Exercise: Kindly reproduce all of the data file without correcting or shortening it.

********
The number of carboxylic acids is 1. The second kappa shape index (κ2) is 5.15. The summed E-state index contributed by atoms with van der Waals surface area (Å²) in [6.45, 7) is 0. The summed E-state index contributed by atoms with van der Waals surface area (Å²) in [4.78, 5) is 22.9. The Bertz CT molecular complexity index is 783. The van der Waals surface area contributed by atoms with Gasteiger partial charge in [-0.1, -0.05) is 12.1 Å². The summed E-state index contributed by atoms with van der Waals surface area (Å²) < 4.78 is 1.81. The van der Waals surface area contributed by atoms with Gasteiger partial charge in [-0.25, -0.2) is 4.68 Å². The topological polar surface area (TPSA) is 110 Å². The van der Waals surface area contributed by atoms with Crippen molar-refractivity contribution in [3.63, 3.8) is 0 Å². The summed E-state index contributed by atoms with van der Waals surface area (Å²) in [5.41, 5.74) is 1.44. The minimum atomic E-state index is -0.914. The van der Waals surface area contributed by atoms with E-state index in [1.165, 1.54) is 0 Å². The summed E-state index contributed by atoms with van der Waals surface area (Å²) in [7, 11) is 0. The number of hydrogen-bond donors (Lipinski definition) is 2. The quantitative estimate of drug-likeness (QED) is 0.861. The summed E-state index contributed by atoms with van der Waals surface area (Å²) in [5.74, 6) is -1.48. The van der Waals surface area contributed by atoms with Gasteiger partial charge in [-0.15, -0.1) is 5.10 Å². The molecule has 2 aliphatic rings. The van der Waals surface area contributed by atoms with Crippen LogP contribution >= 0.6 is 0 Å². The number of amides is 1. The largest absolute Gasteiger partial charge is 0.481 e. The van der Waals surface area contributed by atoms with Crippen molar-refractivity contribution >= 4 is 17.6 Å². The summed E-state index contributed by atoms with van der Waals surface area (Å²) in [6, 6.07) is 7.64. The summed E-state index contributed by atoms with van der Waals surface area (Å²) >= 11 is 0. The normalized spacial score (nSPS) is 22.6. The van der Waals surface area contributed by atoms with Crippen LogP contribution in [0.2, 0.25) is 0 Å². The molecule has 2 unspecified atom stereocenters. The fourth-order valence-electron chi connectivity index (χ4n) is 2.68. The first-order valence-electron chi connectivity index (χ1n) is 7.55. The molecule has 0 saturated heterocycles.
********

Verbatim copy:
The number of carboxylic acids is 1. The second kappa shape index (κ2) is 5.15. The summed E-state index contributed by atoms with van der Waals surface area (Å²) in [6.45, 7) is 0. The summed E-state index contributed by atoms with van der Waals surface area (Å²) in [4.78, 5) is 22.9. The Bertz CT molecular complexity index is 783. The van der Waals surface area contributed by atoms with Gasteiger partial charge in [-0.1, -0.05) is 12.1 Å². The summed E-state index contributed by atoms with van der Waals surface area (Å²) < 4.78 is 1.81. The van der Waals surface area contributed by atoms with Gasteiger partial charge in [-0.25, -0.2) is 4.68 Å². The topological polar surface area (TPSA) is 110 Å². The van der Waals surface area contributed by atoms with Crippen molar-refractivity contribution in [3.63, 3.8) is 0 Å². The summed E-state index contributed by atoms with van der Waals surface area (Å²) in [5.41, 5.74) is 1.44. The minimum atomic E-state index is -0.914. The van der Waals surface area contributed by atoms with E-state index in [1.165, 1.54) is 0 Å². The summed E-state index contributed by atoms with van der Waals surface area (Å²) in [7, 11) is 0. The number of hydrogen-bond donors (Lipinski definition) is 2. The quantitative estimate of drug-likeness (QED) is 0.861. The summed E-state index contributed by atoms with van der Waals surface area (Å²) in [5.74, 6) is -1.48. The van der Waals surface area contributed by atoms with Gasteiger partial charge in [-0.15, -0.1) is 5.10 Å². The molecule has 2 aliphatic rings. The van der Waals surface area contributed by atoms with Crippen LogP contribution >= 0.6 is 0 Å². The number of amides is 1. The largest absolute Gasteiger partial charge is 0.481 e. The van der Waals surface area contributed by atoms with Crippen molar-refractivity contribution >= 4 is 17.6 Å². The summed E-state index contributed by atoms with van der Waals surface area (Å²) in [6, 6.07) is 7.64. The summed E-state index contributed by atoms with van der Waals surface area (Å²) >= 11 is 0. The normalized spacial score (nSPS) is 22.6. The van der Waals surface area contributed by atoms with Crippen LogP contribution in [0.2, 0.25) is 0 Å². The molecule has 2 unspecified atom stereocenters. The fourth-order valence-electron chi connectivity index (χ4n) is 2.68. The first-order valence-electron chi connectivity index (χ1n) is 7.55. The molecule has 0 saturated heterocycles.